It’s an interesting question and I was thinking about this a lot recently because of the gallery exhibit. For one, both generate many types of images, albeit through different means. Many mathematicians use algorithms and equations. An artist has many different methods, of course. I talked in depth with the owner of the gallery about how another commonality is the repetitive motion you see in both. Artists will retrace things over and over again and make sketches and explore things before the final piece comes out. Mathematicians are like that, too. They’ll draw the same picture over and over again and gradually mutate it. Practitioners from both disciplines seem to go through this iterative drawing process.

Of course, there’s also a common theme of creativity. On the art side, the creativity part is pretty obvious, but people often think of math as being set in stone — there are just these equations, and they’re either right or they’re wrong. That’s true, in a sense, but the way you discover the truth is often through creative attempts that involve a level of choice and risk similar to what you see in art.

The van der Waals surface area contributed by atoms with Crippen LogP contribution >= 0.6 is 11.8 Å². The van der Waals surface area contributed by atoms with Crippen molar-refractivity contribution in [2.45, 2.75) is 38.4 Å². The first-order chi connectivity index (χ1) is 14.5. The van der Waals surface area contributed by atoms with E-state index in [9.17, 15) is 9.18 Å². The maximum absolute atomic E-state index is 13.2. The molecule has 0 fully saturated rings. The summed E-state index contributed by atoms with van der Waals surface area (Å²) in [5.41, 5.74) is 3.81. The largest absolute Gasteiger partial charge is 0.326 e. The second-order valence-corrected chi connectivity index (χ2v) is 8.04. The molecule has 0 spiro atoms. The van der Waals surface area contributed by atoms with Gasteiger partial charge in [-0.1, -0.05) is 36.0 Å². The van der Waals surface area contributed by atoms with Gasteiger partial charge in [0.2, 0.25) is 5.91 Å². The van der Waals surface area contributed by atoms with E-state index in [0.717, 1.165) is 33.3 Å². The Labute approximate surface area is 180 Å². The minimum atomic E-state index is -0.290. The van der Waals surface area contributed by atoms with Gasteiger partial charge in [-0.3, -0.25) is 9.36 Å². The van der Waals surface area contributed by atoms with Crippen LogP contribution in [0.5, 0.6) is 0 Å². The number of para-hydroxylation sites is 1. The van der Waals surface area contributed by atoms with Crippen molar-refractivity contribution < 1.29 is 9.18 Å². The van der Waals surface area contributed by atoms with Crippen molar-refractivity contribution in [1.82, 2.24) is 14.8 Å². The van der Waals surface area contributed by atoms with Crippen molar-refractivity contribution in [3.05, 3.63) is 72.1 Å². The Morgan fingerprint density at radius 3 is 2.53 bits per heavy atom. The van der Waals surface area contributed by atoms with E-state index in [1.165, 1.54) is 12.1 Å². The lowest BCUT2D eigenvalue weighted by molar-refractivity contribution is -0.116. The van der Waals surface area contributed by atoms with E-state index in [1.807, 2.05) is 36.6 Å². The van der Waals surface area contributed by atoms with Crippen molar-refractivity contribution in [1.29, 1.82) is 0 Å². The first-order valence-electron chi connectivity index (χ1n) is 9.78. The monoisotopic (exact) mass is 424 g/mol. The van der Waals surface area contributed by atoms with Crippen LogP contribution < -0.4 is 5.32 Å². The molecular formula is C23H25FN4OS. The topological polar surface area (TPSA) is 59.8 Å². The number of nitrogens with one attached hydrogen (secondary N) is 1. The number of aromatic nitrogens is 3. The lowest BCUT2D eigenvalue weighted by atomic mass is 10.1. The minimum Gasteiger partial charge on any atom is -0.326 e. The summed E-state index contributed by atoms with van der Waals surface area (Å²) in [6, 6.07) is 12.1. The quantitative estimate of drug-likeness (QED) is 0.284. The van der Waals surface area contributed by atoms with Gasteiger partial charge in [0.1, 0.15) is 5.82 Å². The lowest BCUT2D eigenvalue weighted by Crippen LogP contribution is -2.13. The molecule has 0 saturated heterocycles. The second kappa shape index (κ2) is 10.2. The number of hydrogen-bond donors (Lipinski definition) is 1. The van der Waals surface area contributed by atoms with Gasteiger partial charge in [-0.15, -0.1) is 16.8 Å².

Q: Speaking of the exhibit, can you share details about the pieces you created for display?

Over the years, these computer programs I’ve written end up having an extensive visual interface. For the show I made videos of the interfaces in action. I ended up making about 18 of them, and the exhibit shows about a dozen. One of them looks like an Alka-Seltzer. It is a bunch of dots in the middle and they diffuse out, filling up a region. This one was just for fun, meaning it isn’t so closely related to my research but I liked the mixture of chaos and order shown in the video.